Giving Compass’ Take:
• Isabel Salovaara and Jeremy Wade explain the importance of involving women to drive prosperity and achieve social change in India.
• How can funders effectively uplift women to increase prosperity? What local cultural factors do funders need to keep in mind to make an impact?
Women first, prosperity for all. This was the theme of the 10th Global Entrepreneurship Summit, hosted late 2017 in Hyderabad. A recent five-country study, commissioned by the British Council, on the mutual interdependence of social enterprise initiatives and women’s empowerment movements provides insights into the strategies for—and barriers to—long-term change.
Social enterprises span a wide range of emerging industries. Some integrate rural youth, including young women, into India’s thriving business process outsourcing (BPO) industry as call-center employees. Taxi services by and for women, such as Sakha Consulting Wings, train and employ women in the male-dominated field of commercial driving.
Yet some participants were skeptical that financial empowerment and market integration, without parallel (and often unprofitable) efforts to change ingrained mindsets, could accomplish all that is needed to put women and girls on equal footing with men. Their caution echoed deeper concerns about the place of social enterprise within the constellation of other models comprising India’s social sector.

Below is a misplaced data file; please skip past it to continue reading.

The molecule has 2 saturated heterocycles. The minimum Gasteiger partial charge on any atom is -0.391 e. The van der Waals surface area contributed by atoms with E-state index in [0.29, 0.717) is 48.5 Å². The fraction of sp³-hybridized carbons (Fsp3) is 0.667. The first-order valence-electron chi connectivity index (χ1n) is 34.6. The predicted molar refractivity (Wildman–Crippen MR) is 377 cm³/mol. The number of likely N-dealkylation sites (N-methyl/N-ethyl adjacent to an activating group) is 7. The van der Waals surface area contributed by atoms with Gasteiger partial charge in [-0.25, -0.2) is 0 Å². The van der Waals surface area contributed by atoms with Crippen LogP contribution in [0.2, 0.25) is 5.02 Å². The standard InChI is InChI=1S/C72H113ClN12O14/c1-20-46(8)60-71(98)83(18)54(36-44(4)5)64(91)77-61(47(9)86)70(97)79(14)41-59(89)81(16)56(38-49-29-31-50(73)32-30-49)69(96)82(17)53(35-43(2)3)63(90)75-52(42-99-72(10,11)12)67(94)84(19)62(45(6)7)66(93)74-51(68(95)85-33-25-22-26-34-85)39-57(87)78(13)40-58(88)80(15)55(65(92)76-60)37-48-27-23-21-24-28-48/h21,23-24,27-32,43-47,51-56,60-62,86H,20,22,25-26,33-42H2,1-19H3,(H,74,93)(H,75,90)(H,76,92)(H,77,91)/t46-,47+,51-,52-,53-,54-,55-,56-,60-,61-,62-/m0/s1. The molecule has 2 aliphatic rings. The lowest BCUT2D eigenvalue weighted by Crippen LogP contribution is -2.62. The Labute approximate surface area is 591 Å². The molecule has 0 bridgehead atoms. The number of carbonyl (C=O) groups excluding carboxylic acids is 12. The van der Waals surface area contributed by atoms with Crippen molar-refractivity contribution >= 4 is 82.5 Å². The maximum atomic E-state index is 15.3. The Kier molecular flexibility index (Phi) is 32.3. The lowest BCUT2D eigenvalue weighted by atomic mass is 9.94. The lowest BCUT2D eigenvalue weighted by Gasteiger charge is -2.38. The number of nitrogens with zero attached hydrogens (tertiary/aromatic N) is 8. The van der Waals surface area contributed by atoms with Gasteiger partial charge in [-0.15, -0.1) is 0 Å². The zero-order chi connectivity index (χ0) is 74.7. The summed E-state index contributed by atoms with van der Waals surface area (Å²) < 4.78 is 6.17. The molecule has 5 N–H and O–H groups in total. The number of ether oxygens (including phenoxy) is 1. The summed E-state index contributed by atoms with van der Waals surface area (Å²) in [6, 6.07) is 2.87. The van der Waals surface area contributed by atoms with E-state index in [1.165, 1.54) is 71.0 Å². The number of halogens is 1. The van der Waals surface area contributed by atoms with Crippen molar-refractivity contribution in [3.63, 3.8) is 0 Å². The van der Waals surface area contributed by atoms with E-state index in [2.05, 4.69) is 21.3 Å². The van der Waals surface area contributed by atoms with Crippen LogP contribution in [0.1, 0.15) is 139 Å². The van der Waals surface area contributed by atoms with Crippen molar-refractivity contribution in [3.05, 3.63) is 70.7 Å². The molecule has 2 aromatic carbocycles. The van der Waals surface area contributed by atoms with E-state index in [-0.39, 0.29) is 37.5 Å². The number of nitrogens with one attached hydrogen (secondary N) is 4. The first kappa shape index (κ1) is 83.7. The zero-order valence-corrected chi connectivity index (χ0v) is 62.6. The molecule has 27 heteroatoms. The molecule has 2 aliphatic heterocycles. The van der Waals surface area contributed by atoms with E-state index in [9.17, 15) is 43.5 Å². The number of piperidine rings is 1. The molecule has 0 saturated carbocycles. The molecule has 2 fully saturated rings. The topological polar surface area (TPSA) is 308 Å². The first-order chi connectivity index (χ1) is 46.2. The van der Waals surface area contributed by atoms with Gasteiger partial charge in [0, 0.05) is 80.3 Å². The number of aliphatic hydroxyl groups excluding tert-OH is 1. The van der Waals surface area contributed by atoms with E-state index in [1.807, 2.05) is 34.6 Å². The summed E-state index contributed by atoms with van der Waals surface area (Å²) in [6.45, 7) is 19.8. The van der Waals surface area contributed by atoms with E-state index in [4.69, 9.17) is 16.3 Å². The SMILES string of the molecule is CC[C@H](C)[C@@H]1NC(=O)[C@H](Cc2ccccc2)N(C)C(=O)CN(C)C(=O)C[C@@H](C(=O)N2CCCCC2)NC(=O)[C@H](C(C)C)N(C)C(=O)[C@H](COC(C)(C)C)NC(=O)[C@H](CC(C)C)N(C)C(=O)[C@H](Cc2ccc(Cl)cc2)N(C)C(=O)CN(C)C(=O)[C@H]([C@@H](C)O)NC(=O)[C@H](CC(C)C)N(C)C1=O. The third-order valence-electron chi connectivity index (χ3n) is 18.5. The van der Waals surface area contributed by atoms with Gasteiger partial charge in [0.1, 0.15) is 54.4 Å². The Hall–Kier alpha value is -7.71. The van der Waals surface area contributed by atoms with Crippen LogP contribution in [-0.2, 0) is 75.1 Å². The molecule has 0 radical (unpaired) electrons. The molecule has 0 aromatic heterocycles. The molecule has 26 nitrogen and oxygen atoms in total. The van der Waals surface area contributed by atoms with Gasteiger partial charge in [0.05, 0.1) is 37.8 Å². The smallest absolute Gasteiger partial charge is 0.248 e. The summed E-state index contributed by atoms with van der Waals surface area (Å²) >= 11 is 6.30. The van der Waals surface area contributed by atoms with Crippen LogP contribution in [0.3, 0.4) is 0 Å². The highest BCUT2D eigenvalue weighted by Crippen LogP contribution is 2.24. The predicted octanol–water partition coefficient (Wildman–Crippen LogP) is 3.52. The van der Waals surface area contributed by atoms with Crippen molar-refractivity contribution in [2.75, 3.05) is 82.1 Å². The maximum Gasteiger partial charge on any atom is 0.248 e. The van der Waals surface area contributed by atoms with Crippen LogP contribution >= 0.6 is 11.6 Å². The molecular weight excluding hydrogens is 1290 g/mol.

At a Kolkata focus group, participants raised a provocative question: Do we really need to distinguish NGOs from social enterprise? As a whole, the group agreed that women’s empowerment should be the key issue, rather than who does it.
Many hope social enterprise can transform this image of the social sector by making both “doing good and doing well” possible. But as policy develops over time to recognize and support social enterprise in India, the sector must avoid several pitfalls if it is to maximize the hybrid model’s benefits for women.
Read the full article about social change in India by Isabel Salovaara and Jeremy Wade at Stanford Social Innovation Review.
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